I don’t understand why it is that we could not think that there are two human beings here.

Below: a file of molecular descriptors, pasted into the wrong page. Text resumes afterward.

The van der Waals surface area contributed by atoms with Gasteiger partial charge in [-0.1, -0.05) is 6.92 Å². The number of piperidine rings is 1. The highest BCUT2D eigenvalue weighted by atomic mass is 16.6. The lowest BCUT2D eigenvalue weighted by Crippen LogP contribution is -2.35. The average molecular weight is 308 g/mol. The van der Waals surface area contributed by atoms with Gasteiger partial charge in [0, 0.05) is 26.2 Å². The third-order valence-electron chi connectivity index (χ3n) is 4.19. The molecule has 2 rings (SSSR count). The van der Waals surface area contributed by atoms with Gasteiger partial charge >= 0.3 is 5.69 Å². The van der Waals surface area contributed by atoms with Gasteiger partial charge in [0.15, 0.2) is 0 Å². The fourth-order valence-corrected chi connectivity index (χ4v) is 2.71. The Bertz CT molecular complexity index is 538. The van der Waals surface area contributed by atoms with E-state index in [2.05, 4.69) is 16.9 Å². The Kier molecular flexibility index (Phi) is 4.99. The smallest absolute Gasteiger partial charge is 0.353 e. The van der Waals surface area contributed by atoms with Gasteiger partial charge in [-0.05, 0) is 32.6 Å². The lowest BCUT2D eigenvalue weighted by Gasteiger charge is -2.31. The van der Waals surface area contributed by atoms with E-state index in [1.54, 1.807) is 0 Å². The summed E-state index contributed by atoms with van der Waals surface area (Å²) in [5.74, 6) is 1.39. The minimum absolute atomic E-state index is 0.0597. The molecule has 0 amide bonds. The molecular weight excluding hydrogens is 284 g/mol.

.......... a fetus at 10 weeks is different than someone at 30 weeks and doesn’t think there’s any easy way to draw the line .......... the choices people actually have to make are agonizing, and they agonize over them. And we should trust often that they know better than we do. .......... there are many women who have difficult or dangerous pregnancies. Most don’t. Most pregnancies aren’t dangerous and are natural experiences of bringing human life into the world. ........ The child who is conceived in rape has the same equal dignity, and therefore, the same sort of duties of care are owed. ........ abortion is actually kind of a second violent act against the pregnant woman. ......... somewhat unresolvable moral and philosophical and religious intuitions. ............ abortion has led to a feminization of poverty .......... marriage and having children inside a marriage has become a very important and profound class marker .......... a child’s life is taken in an abortion and that we actually owe duties to that child, that it helps reset thinking about sex itself, that I think it ought to help us take sex more seriously. .......... And that itself may empower women — I hope it would empower women — to kind of take their place again as gatekeepers of sex. And that is to expect more from men when they engage in sex, to expect commitment. Because if they do wait, if they are able to put off men and to expect more from them, to expect a greater maturity, to expect them to hold down a job, to expect them to get off their computers and get off porn and all sorts of things, that I think there could be a real maturation of men that is required. ............... and then, as the economists say, raise the cost of sex. ....... How opioids have been treated versus how crack was treated is very, very, very telling. .......... European countries have lower marriage rates than we do. And there is a lot of evidence, I think, at this point that pretty unchecked capitalism and a lot of inequality is a real driver of family breakdown in poor communities. ........... massive incarceration is a massive problem because of the way in which it pulls fathers away from their children. To me, it seems like it’s not just the poor who need self-discipline. It’s all of us who need self-discipline. ........... our equal human capacity for moral development. .......... there’s this kind of new antinatalism, this new people deciding ex ante that they never want to become parents. .......... for eons and eons, what human beings have seen is that becoming a mother or father really develops the person, requires a great movement away from the focus on self toward another .......... the kind of quest for autonomy tends to leaves people really empty, tends to leave people literally alone.